Europe is taking place. And as such, the European scale has become one of our critical social and political spaces of action. We know that the imperial Europe of the ruling order is a slap in the face. That this Europe is destroying the world is a diagnosis from which all politics must depart today. So we must be very careful in defining what we intend as “Europe”. We reject the institutional borders of the European Union: the EU border regime is a violent and deadly means of controlling and disciplining living labor, mobilizing and re-instating sickly racist imaginaries that form an integral part of the historical and cultural construct of Europe, implementing capitalist project of regulation within a new international division of labor. We fight from within against this project, on the side and together with those migrants and refugees who come to Europe from around the world in search of a better life – or simply survival. The struggle for the freedom of movement is not marginal or additional, but central to our task. Our Europe is a permanent battlefield and an opportunity. It is a changing topography of social tensions and conflicts illuminated by the glimmering light of a possible sociality, less than reality but more than a dream. It is oriented towards the South and East, with the attitude to break and to overpass all the given borders by practicing solidarity. It is present but cannot be generalized. Dominant Europe is “our production and our alienation”, our Europe is not only a space of struggle to traverse, but also a critical horizon of a practice of the common: the Commune of Europe!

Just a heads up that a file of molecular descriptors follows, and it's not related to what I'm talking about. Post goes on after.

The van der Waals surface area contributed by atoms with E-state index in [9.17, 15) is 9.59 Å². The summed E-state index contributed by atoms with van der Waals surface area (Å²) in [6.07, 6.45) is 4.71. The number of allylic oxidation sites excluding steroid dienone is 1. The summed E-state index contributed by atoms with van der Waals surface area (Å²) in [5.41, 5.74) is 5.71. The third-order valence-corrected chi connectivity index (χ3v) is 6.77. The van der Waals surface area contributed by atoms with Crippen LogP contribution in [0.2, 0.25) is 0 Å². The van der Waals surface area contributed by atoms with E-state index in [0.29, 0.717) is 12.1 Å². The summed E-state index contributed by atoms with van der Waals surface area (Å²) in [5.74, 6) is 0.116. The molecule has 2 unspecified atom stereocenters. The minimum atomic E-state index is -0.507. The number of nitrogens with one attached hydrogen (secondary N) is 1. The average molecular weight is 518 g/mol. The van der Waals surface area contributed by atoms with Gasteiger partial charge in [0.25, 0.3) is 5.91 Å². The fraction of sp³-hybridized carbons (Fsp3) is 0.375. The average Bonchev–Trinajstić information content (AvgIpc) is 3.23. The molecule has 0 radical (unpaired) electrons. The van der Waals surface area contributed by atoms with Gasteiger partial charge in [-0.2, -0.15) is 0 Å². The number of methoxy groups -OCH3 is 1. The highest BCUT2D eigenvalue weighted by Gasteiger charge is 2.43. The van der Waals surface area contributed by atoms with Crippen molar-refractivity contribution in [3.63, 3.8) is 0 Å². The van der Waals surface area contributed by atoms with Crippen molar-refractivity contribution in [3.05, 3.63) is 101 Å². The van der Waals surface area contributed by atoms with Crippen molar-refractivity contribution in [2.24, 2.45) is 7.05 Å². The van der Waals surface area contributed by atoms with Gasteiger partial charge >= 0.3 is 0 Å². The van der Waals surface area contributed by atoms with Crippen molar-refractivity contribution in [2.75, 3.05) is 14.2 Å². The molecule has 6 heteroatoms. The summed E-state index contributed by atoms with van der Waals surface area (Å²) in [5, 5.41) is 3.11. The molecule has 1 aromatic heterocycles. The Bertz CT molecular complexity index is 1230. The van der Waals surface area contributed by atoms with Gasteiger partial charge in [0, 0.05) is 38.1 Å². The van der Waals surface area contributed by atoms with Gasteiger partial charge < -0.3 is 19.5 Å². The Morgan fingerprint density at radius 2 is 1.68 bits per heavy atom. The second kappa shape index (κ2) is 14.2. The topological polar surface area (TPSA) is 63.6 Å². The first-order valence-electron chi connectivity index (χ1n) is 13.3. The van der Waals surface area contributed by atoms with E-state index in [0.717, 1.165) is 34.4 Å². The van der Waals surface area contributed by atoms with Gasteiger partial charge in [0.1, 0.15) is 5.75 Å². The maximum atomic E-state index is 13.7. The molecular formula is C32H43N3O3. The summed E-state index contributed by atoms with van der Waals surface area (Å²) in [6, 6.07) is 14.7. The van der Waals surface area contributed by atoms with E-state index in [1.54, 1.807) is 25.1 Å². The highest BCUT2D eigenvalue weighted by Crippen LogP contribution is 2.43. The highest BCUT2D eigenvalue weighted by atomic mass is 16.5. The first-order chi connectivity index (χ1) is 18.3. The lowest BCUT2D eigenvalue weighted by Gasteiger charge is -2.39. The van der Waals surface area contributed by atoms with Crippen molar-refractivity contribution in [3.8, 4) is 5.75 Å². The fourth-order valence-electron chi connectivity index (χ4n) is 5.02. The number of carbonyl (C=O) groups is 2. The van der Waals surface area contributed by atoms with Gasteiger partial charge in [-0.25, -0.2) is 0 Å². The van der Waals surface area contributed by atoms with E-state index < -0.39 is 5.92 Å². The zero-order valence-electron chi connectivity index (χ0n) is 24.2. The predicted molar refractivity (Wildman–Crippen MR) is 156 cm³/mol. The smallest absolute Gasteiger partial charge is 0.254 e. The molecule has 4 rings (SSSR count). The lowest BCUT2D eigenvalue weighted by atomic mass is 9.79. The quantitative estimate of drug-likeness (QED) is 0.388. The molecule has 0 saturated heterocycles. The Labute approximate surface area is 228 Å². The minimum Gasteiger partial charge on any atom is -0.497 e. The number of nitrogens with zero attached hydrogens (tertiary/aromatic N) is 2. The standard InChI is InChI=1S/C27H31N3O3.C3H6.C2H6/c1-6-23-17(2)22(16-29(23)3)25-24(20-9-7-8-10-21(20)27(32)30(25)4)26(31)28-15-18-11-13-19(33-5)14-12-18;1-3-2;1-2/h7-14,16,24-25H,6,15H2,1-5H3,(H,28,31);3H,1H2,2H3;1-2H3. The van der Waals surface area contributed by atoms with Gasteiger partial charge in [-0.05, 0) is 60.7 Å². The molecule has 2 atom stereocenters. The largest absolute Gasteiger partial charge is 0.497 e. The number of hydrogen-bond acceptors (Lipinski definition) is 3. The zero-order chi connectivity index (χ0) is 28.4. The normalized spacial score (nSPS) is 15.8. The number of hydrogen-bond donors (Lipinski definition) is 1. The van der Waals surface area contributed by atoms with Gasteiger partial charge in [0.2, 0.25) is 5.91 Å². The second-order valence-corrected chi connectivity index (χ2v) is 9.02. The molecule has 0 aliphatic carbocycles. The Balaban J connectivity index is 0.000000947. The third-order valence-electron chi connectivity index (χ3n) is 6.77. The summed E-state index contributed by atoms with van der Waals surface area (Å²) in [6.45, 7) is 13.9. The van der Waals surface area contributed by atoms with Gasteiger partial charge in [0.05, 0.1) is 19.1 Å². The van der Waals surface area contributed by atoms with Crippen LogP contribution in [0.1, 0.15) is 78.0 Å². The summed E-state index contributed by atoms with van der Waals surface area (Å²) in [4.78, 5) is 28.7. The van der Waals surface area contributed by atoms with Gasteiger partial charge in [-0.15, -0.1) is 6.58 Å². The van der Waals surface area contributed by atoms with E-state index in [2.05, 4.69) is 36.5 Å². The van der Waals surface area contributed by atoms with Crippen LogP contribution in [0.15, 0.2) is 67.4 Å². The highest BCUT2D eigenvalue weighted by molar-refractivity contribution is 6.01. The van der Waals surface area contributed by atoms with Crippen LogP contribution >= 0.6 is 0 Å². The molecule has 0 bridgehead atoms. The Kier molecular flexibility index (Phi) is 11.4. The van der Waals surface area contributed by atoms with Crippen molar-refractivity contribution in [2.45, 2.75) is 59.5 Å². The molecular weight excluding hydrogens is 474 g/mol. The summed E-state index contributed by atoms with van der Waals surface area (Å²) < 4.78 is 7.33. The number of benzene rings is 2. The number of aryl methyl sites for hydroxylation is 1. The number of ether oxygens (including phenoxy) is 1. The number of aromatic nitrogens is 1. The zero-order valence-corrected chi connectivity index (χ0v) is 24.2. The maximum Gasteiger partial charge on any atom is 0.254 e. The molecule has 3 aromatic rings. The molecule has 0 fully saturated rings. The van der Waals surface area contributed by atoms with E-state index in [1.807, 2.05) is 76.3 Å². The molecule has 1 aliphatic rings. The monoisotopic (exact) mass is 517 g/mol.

In this renewed spirit we move together through the European days of action May 15-25th, towards the transnational mobilization against the EU summit in Turin on Youth Unemployment this July 11th. For us Turin is not a point of arrival, but the potential opening from below of a “semester of struggle” of constituent social movements across Europe. Together towards an autumn that, for the first time, could be a season of widespread and multiple social conflicts on a continental scale, focusing again on “Day X”, the convergence to block the inauguration of the new European Central Bank tower in Frankfurt.